Cleaning AWS Marketplace AMIs

Running (e.g.) CentOS 7 on unapproved hardware

The official CentOS 7 marketplace AMI incurs no extra fees and usually works just fine, but due to its product code and the associated marketplace metadata, AWS prohibits launching instance types not listed on that page.

At the time of posting, it appears that all AWS instance types are approved for use with the current CentOS 7 AMI, but when I originally developed these instructions, the CentOS 7 AMI could not be run on the p2.* or x1.* (etc.) instance types.

The following steps are based off jake1138’s instructions in the 2015-06-25 thread on (I originally found that page from the less-helpful but easier-to-Google blog post at However, jake1138’s method involves dd‘ing the live/root/mounted file system, which is understandably dicey, and resulted in lots of “Structure needs cleaning” errors when trying to use the resulting volume.

Here’s a better method:

Start up a new instance that will host all the dd‘ing work.

# the image id comes from ->
# "Continue" -> "Manual Launch" -> US East (N. Virginia)
aws ec2 run-instances \
  --image-id ami-46c1b650 \
  --key-name aws-ec2-20151025 \
  --instance-type m4.large \
  --block-device-mappings 'DeviceName=/dev/sda1,Ebs={VolumeSize=8,DeleteOnTermination=true}' \
  --subnet-id subnet-6df23d24 \

Store the Instance ID as HOST_INSTANCE, and Volume ID as HOST_VOLUME:

Then stop it:

aws ec2 stop-instances --instance-id <host-instance-id>

Start up a new instance:

aws ec2 run-instances \
  --image-id ami-46c1b650 \
  --instance-type m4.large \
  --block-device-mappings 'DeviceName=/dev/sda1,Ebs={VolumeSize=8,DeleteOnTermination=false}' \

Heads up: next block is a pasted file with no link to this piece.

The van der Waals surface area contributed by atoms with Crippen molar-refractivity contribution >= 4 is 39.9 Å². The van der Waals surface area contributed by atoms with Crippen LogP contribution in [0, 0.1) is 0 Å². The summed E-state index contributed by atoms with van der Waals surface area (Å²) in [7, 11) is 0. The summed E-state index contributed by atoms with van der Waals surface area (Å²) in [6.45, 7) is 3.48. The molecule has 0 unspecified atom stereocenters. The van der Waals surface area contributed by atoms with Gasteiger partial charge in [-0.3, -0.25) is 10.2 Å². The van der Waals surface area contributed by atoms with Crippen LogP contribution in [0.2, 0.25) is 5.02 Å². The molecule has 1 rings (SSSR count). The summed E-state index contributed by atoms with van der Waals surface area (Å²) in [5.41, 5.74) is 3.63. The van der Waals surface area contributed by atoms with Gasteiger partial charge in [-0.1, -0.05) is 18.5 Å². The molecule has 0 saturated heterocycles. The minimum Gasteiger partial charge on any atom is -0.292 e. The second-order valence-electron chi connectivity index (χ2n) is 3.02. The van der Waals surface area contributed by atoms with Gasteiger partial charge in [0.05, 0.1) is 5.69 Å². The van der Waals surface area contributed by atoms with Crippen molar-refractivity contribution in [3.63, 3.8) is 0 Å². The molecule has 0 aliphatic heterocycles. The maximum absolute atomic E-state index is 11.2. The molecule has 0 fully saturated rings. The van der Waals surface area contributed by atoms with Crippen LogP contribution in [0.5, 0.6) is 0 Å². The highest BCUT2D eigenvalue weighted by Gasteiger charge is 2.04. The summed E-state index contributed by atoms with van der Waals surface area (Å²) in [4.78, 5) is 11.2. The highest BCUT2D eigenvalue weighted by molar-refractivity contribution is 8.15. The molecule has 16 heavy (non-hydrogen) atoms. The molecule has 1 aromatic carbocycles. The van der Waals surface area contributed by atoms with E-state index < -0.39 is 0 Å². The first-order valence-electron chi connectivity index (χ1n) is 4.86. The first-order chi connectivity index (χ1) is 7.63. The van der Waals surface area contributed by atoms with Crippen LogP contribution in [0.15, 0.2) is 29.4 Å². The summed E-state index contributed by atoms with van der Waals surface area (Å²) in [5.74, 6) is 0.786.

--subnet-id subnet-6df23d24

Store the Volume ID as SOURCE_VOL, and then terminate the instance (all we want is the volume):

aws ec2 terminate-instances --instance-id <its-instance-id>

Create a spare volume:

# the original CentOS image has VolumeType=standard
aws ec2 create-volume \
  --size 8 \
  --availability-zone us-east-1c \
  --volume-type standard

Store the Volume ID as TARGET_VOL.

Attach the volumes to the stopped instance:

aws ec2 attach-volume \
  --volume-id $SOURCE_VOL \
  --instance-id $HOST_INSTANCE \
  --device /dev/sdc
aws ec2 attach-volume \
  --volume-id $TARGET_VOL \
  --instance-id $HOST_INSTANCE \
  --device /dev/sdf

Start the stopped instance:

aws ec2 start-instances --instance-id $HOST_INSTANCE

SSH in and clone the source volume to the target volume:

aws ec2 describe-instances --instance-id $HOST_INSTANCE
ssh <host-instance-ip>
sudo mkfs -t xfs /dev/xvdf
sudo dd bs=65536 if=/dev/xvdc of=/dev/xvdf

Output will look something like:

131072+0 records in
131072+0 records out
8589934592 bytes (8.6 GB) copied, 334.42 s, 25.7 MB/s

Back on the local machine, stop the instance:

aws ec2 stop-instances --instance-id $HOST_INSTANCE

Detach all the volumes:

  xargs -n1 aws ec2 detach-volume --instance-id $HOST_INSTANCE --volume-id

Attach the cloned volume at the standard location:

aws ec2 attach-volume --instance-id $HOST_INSTANCE --volume-id $TARGET_VOLUME --device /dev/sda1

Trigger an AMI snapshot:

aws ec2 create-image \
  --instance-id $HOST_INSTANCE \
  --name 'centos7/base' \
  --description "CentOS 7 (x86_64) build 1602 (aw0evgkw8e5c1q413zgy5pjce) clone without product codes"

Wait a while for the image to be ready:

aws ec2 wait image-available --image-ids ami-491c095e

All done! Terminate the instance:

aws ec2 terminate-instances --instance-id $HOST_INSTANCE